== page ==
Given their immense popularity, it’s clear that a lot of people love survival horror and stealth games. I don’t. These are two genres, often presented together, that I actively dislike. This is for reasons that have nothing to do with the quality of the games. Many of them are clearly very good. Especially for the people who like them. I’m just not one of them and the blame for that lies entirely with me and my personality and nothing else. The specific reasons for this are the topic of another article.
Yes, I hate survival horror and stealth. But I love Alien: Isolation, a game that is both. I really love it. I love it so much that when I was done playing it, I went on a desperate search to find other games that were like it. I couldn’t really find any.
There are of course many survival horror games. And there are even games that play somewhat similarly to Alien: Isolation. Games like SOMA, a critically acclaimed and universally loved game in its own right. And deservedly so. It is amazing. But while games like SOMA do scratch part of the itch, they don’t really fill the Alien: Isolation-shaped hole in my soul.
So I had to ask myself why I loved Alien: Isolation so much but not other similar games in the genre. There were a lot of reasons, not the least of which was the amazing job Creative Assembly did in recreating the authentic Alien film experience.
Everything felt like it was from the same universe as the film. The visuals, the sound, the minimalist music, the relatable haggard existence of those who are out and about in space to do work. The degraded retro-futuristic technology. And of course, the tension. That same thrilling anxiety you feel as the titular alien stalks its prey from the shadows yet rarely makes an appearance. It’s all in Alien: Isolation in good measure.
I was so smitten with Alien: Isolation because of exactly those things. Because it was Alien. A franchise I already loved and was deeply familiar with. And that playing the game gave me the same familiar feeling that I grew up with while watching the (mainly first two) films. It was a sense of nostalgia that I wasn’t even really seeking. It hit me by surprise.
Because it was a franchise I already adored, I gave this creepy survival horror game a chance. And loved every minute of it. I know it is superficial, but the same game with any other coat of paint wouldn’t have appealed to me. And that’s on me.
Could there ever be a game in this genre that appeals to me the same way outside of an actual sequel (something that we’ve been assured will never happen)? Well that’s where The Terminator comes in. Maybe.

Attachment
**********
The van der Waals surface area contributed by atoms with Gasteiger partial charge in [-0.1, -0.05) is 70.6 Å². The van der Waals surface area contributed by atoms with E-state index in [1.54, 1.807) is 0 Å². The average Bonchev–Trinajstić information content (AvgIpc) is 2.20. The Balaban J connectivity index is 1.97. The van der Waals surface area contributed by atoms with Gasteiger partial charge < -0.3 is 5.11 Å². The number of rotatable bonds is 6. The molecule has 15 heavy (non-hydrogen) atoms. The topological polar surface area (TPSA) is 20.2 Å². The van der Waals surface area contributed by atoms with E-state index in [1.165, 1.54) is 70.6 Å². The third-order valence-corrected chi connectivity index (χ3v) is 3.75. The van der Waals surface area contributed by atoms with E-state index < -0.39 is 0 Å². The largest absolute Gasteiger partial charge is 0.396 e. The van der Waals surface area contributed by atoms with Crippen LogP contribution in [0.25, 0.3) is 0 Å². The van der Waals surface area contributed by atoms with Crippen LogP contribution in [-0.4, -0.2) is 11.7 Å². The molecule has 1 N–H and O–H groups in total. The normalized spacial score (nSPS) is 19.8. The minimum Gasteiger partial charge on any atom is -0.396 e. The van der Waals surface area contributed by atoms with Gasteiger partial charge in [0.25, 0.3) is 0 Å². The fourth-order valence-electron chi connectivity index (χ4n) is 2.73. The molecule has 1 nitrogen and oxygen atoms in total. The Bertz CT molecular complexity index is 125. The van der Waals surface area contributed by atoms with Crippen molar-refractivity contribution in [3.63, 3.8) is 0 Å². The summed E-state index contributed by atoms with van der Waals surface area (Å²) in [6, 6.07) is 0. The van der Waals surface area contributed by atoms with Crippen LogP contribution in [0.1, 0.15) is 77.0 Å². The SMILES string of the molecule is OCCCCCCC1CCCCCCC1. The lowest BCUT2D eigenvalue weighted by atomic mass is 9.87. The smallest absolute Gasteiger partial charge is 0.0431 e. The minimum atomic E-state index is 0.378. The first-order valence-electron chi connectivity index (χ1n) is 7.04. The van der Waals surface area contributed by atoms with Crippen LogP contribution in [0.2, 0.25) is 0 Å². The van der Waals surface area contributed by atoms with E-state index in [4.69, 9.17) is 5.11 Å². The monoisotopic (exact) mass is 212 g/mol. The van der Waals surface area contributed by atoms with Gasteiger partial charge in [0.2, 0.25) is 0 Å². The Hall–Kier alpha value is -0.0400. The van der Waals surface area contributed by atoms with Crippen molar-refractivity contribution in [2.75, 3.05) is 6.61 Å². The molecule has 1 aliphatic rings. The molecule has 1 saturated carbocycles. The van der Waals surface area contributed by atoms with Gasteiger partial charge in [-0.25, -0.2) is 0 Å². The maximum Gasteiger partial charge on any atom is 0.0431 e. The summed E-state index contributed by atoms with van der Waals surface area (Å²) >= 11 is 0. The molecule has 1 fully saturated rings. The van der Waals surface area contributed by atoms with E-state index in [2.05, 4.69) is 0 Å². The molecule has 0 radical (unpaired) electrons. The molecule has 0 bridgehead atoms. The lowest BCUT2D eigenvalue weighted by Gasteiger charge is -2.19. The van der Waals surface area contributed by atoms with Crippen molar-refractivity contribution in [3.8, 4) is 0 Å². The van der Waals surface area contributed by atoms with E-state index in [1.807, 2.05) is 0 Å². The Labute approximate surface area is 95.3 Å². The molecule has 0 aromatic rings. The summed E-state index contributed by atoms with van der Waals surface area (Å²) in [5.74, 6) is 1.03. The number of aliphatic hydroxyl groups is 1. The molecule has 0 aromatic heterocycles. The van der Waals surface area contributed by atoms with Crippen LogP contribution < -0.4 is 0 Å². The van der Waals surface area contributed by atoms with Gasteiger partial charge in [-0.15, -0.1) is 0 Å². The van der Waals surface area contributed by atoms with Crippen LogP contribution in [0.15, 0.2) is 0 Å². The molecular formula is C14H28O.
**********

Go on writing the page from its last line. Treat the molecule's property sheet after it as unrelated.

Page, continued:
Last month, French game development studio Nacon announced that they were working on a Terminator game. The game was announced at their annual Nacon Connect event and was going to be released sometime “in the distant future.” (Ugh!)
I love the Terminator franchise almost as much as I love the Alien franchise, so any mention of a new entry immediately piques my interest. Especially after the box office failure that was Terminator: Dark Fate. A great film that, for reasons still debated years after its release, did not attract the ticket sales it seemed like it should have.
So I was delightfully surprised to hear that a new Terminator game was being made. And by a seasoned studio like Nacon! What really piqued my interest though, was that it was announced as an open world survival horror game.
And there it was again. Survival horror. A genre I don’t like, but loved with Alien: Isolation. And since I love Terminator nearly as much, this got me thinking: What if Nacon’s Terminator game does for Terminator what Alien: Isolation did for Alien? What if Nacon’s Terminator even played a little bit like Alien: Isolation? How great would that be?
“Really really great!” I replied to myself. In my head, not out loud. Actually it was out loud. I started to get excited as I thought about the possibilities. Unreasonably excited. I am, after all, well aware that the likelihood of lightning striking twice is extremely low. But I couldn’t help but think about how wonderful it would be if maybe this time it did.
And don’t get me wrong, I’m not saying it needs to be “Alien: Isolation but Terminator.” Not at all. But what if the premise of the game was similar? That you, the player character whoever they may be, is being stalked by a single terminator unit in the dilapidated post-apocalyptic aftermath of judgement day. That the emphasis of the game play is not on attempting to combat the terminator, but on escaping it.
What if Nacon’s Terminator game feels—visually, audibly, and in every other way—authentic to the Terminator franchise the way Alien: Isolation did to its best source material? And what if playing it gave me the same nostalgic feeling by experiencing the Terminator universe as represented in its three good films?
Well that would be great. But I’m not going to get my hopes up higher than they need to be just yet. And I’m not saying Nacon can’t do it. They certainly can, and I hope they do.
All I’m saying is that I hope they treat Terminator with the same reverence to the source material and meticulous attention to detail that Creative Assembly did back in 2014 with Alien. If they do, Nacon’s Terminator would be a game worth playing no matter what the game play is like.
Nacon has stated that they love 80’s movies. I have no doubt about this. After all, why take on a Terminator game and a Robocop game at the same time? They’re both franchises that have unfortunately stagnated but have huge potential to be rejuvenated if the right people are involved. And if the source material is treated with the same reverence.